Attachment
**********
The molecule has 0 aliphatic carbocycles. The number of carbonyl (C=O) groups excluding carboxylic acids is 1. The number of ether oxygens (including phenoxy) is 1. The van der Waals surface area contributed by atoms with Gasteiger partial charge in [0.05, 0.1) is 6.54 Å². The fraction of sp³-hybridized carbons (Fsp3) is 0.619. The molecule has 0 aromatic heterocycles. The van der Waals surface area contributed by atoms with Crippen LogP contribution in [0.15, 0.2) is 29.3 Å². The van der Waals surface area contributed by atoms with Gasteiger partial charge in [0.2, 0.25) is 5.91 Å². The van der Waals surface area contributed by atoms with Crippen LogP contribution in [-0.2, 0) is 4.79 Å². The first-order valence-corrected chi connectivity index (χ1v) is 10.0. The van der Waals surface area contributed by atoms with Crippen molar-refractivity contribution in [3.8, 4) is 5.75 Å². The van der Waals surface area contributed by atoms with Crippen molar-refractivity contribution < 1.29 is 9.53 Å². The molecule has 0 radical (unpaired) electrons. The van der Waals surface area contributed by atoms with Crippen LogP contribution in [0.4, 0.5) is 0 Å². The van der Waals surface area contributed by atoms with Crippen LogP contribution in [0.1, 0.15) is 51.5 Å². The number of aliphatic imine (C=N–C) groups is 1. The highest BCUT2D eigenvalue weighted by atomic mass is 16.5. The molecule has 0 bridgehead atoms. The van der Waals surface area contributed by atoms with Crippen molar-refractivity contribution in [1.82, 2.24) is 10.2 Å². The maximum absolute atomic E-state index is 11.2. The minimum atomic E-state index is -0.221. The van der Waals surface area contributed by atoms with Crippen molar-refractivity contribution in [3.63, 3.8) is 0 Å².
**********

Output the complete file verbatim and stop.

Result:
The molecule has 0 aliphatic carbocycles. The number of carbonyl (C=O) groups excluding carboxylic acids is 1. The number of ether oxygens (including phenoxy) is 1. The van der Waals surface area contributed by atoms with Gasteiger partial charge in [0.05, 0.1) is 6.54 Å². The fraction of sp³-hybridized carbons (Fsp3) is 0.619. The molecule has 0 aromatic heterocycles. The van der Waals surface area contributed by atoms with Crippen LogP contribution in [0.15, 0.2) is 29.3 Å². The van der Waals surface area contributed by atoms with Gasteiger partial charge in [0.2, 0.25) is 5.91 Å². The van der Waals surface area contributed by atoms with Crippen LogP contribution in [-0.2, 0) is 4.79 Å². The first-order valence-corrected chi connectivity index (χ1v) is 10.0. The van der Waals surface area contributed by atoms with Crippen molar-refractivity contribution in [3.8, 4) is 5.75 Å². The van der Waals surface area contributed by atoms with Crippen molar-refractivity contribution < 1.29 is 9.53 Å². The molecule has 0 radical (unpaired) electrons. The van der Waals surface area contributed by atoms with Crippen LogP contribution in [0.4, 0.5) is 0 Å². The van der Waals surface area contributed by atoms with Crippen LogP contribution in [0.1, 0.15) is 51.5 Å². The number of aliphatic imine (C=N–C) groups is 1. The highest BCUT2D eigenvalue weighted by atomic mass is 16.5. The molecule has 0 bridgehead atoms. The van der Waals surface area contributed by atoms with Crippen molar-refractivity contribution in [1.82, 2.24) is 10.2 Å². The maximum absolute atomic E-state index is 11.2. The minimum atomic E-state index is -0.221. The van der Waals surface area contributed by atoms with Crippen molar-refractivity contribution in [3.63, 3.8) is 0 Å².